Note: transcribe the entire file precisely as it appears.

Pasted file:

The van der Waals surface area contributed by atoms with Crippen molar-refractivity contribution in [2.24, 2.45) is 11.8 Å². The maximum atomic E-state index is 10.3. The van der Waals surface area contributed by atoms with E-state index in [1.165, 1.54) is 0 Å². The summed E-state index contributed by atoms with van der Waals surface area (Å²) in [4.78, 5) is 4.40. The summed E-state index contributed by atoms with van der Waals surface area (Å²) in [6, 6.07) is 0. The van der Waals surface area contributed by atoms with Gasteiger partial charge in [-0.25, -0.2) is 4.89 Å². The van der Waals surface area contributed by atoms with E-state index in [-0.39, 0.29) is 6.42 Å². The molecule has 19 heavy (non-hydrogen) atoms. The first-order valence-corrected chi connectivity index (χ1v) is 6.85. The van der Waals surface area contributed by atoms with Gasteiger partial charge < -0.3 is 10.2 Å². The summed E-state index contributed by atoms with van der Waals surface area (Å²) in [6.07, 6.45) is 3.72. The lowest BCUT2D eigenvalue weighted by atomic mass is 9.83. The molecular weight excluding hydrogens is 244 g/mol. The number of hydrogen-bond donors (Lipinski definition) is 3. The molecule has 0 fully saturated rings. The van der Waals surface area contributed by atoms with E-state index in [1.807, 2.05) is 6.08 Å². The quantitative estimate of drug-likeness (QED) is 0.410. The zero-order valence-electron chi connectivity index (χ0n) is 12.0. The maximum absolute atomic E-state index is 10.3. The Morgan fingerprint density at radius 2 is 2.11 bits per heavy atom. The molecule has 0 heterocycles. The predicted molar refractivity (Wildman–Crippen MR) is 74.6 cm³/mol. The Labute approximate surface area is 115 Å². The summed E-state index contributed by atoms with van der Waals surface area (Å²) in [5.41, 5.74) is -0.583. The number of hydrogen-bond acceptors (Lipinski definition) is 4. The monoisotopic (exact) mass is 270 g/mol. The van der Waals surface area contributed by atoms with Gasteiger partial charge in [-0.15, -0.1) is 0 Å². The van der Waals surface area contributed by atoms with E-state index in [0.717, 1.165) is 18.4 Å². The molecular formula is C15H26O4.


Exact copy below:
The van der Waals surface area contributed by atoms with Crippen molar-refractivity contribution in [2.24, 2.45) is 11.8 Å². The maximum atomic E-state index is 10.3. The van der Waals surface area contributed by atoms with E-state index in [1.165, 1.54) is 0 Å². The summed E-state index contributed by atoms with van der Waals surface area (Å²) in [4.78, 5) is 4.40. The summed E-state index contributed by atoms with van der Waals surface area (Å²) in [6, 6.07) is 0. The van der Waals surface area contributed by atoms with Gasteiger partial charge in [-0.25, -0.2) is 4.89 Å². The van der Waals surface area contributed by atoms with E-state index in [-0.39, 0.29) is 6.42 Å². The molecule has 19 heavy (non-hydrogen) atoms. The first-order valence-corrected chi connectivity index (χ1v) is 6.85. The van der Waals surface area contributed by atoms with Gasteiger partial charge < -0.3 is 10.2 Å². The summed E-state index contributed by atoms with van der Waals surface area (Å²) in [6.07, 6.45) is 3.72. The lowest BCUT2D eigenvalue weighted by atomic mass is 9.83. The molecular weight excluding hydrogens is 244 g/mol. The number of hydrogen-bond donors (Lipinski definition) is 3. The molecule has 0 fully saturated rings. The van der Waals surface area contributed by atoms with E-state index in [1.807, 2.05) is 6.08 Å². The quantitative estimate of drug-likeness (QED) is 0.410. The zero-order valence-electron chi connectivity index (χ0n) is 12.0. The maximum absolute atomic E-state index is 10.3. The Morgan fingerprint density at radius 2 is 2.11 bits per heavy atom. The molecule has 0 heterocycles. The predicted molar refractivity (Wildman–Crippen MR) is 74.6 cm³/mol. The Labute approximate surface area is 115 Å². The summed E-state index contributed by atoms with van der Waals surface area (Å²) in [5.41, 5.74) is -0.583. The number of hydrogen-bond acceptors (Lipinski definition) is 4. The monoisotopic (exact) mass is 270 g/mol. The van der Waals surface area contributed by atoms with Gasteiger partial charge in [-0.15, -0.1) is 0 Å². The van der Waals surface area contributed by atoms with E-state index in [0.717, 1.165) is 18.4 Å². The molecular formula is C15H26O4.